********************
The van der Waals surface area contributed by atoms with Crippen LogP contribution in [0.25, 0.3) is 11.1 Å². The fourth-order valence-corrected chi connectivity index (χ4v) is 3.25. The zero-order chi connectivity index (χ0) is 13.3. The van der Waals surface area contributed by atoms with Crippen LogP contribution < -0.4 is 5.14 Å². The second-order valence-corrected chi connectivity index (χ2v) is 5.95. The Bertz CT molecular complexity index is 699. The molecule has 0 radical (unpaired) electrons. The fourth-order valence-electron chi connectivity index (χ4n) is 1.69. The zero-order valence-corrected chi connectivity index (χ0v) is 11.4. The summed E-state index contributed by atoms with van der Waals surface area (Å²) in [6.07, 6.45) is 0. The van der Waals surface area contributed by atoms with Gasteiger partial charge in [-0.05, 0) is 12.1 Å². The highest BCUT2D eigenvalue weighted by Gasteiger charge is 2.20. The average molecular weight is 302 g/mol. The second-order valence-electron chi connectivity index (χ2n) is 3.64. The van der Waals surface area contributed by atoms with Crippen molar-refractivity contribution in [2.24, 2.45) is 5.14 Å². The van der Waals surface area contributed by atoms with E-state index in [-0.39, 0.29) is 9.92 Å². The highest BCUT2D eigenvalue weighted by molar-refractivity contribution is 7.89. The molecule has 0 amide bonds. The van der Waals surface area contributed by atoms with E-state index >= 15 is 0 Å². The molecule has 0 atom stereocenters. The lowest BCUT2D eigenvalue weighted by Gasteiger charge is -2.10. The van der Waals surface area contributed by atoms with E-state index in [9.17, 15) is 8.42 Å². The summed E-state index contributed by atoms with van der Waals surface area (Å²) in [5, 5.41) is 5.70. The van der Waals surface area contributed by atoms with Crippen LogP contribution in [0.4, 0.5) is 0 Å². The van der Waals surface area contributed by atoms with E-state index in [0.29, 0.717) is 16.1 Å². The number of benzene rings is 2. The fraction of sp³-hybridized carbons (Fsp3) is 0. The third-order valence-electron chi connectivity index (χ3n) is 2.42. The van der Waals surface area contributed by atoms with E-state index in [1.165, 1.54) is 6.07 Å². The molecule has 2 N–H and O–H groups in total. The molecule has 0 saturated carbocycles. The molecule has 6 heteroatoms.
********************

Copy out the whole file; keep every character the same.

The van der Waals surface area contributed by atoms with Crippen LogP contribution in [0.25, 0.3) is 11.1 Å². The fourth-order valence-corrected chi connectivity index (χ4v) is 3.25. The zero-order chi connectivity index (χ0) is 13.3. The van der Waals surface area contributed by atoms with Crippen LogP contribution < -0.4 is 5.14 Å². The second-order valence-corrected chi connectivity index (χ2v) is 5.95. The Bertz CT molecular complexity index is 699. The molecule has 0 radical (unpaired) electrons. The fourth-order valence-electron chi connectivity index (χ4n) is 1.69. The zero-order valence-corrected chi connectivity index (χ0v) is 11.4. The summed E-state index contributed by atoms with van der Waals surface area (Å²) in [6.07, 6.45) is 0. The van der Waals surface area contributed by atoms with Gasteiger partial charge in [-0.05, 0) is 12.1 Å². The highest BCUT2D eigenvalue weighted by Gasteiger charge is 2.20. The average molecular weight is 302 g/mol. The second-order valence-electron chi connectivity index (χ2n) is 3.64. The van der Waals surface area contributed by atoms with Crippen molar-refractivity contribution in [2.24, 2.45) is 5.14 Å². The van der Waals surface area contributed by atoms with E-state index in [-0.39, 0.29) is 9.92 Å². The highest BCUT2D eigenvalue weighted by molar-refractivity contribution is 7.89. The molecule has 0 amide bonds. The van der Waals surface area contributed by atoms with E-state index >= 15 is 0 Å². The molecule has 0 atom stereocenters. The lowest BCUT2D eigenvalue weighted by Gasteiger charge is -2.10. The van der Waals surface area contributed by atoms with E-state index in [9.17, 15) is 8.42 Å². The summed E-state index contributed by atoms with van der Waals surface area (Å²) in [5, 5.41) is 5.70. The van der Waals surface area contributed by atoms with Crippen LogP contribution in [0.4, 0.5) is 0 Å². The van der Waals surface area contributed by atoms with E-state index in [0.29, 0.717) is 16.1 Å². The number of benzene rings is 2. The fraction of sp³-hybridized carbons (Fsp3) is 0. The third-order valence-electron chi connectivity index (χ3n) is 2.42. The van der Waals surface area contributed by atoms with E-state index in [1.165, 1.54) is 6.07 Å². The molecule has 2 N–H and O–H groups in total. The molecule has 0 saturated carbocycles. The molecule has 6 heteroatoms.